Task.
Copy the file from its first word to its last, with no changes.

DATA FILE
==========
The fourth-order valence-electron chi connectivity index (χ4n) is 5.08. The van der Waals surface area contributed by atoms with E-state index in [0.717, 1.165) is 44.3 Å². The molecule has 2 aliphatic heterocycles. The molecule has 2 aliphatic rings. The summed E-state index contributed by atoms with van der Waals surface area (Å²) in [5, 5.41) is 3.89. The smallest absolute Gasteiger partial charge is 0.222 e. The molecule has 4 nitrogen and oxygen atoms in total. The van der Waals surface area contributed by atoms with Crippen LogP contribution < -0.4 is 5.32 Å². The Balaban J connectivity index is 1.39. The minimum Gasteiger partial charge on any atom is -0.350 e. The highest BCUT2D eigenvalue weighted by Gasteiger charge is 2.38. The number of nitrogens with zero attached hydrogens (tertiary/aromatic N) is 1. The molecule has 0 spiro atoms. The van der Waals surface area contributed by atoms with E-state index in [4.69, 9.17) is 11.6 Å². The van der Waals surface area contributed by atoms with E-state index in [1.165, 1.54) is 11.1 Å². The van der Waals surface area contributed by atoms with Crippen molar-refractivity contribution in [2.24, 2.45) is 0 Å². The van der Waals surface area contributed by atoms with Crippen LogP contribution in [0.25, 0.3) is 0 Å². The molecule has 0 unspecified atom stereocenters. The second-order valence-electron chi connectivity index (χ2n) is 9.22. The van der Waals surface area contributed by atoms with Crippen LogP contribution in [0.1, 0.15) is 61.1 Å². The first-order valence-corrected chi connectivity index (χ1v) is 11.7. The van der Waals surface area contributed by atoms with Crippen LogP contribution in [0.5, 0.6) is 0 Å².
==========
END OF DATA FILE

The fourth-order valence-electron chi connectivity index (χ4n) is 5.08. The van der Waals surface area contributed by atoms with E-state index in [0.717, 1.165) is 44.3 Å². The molecule has 2 aliphatic heterocycles. The molecule has 2 aliphatic rings. The summed E-state index contributed by atoms with van der Waals surface area (Å²) in [5, 5.41) is 3.89. The smallest absolute Gasteiger partial charge is 0.222 e. The molecule has 4 nitrogen and oxygen atoms in total. The van der Waals surface area contributed by atoms with Crippen LogP contribution < -0.4 is 5.32 Å². The Balaban J connectivity index is 1.39. The minimum Gasteiger partial charge on any atom is -0.350 e. The highest BCUT2D eigenvalue weighted by Gasteiger charge is 2.38. The number of nitrogens with zero attached hydrogens (tertiary/aromatic N) is 1. The molecule has 0 spiro atoms. The van der Waals surface area contributed by atoms with E-state index in [4.69, 9.17) is 11.6 Å². The van der Waals surface area contributed by atoms with E-state index in [1.165, 1.54) is 11.1 Å². The van der Waals surface area contributed by atoms with Crippen molar-refractivity contribution in [2.24, 2.45) is 0 Å². The van der Waals surface area contributed by atoms with Crippen LogP contribution in [0.25, 0.3) is 0 Å². The molecule has 0 unspecified atom stereocenters. The second-order valence-electron chi connectivity index (χ2n) is 9.22. The van der Waals surface area contributed by atoms with Crippen LogP contribution in [0.1, 0.15) is 61.1 Å². The first-order valence-corrected chi connectivity index (χ1v) is 11.7. The van der Waals surface area contributed by atoms with Crippen LogP contribution in [0.5, 0.6) is 0 Å².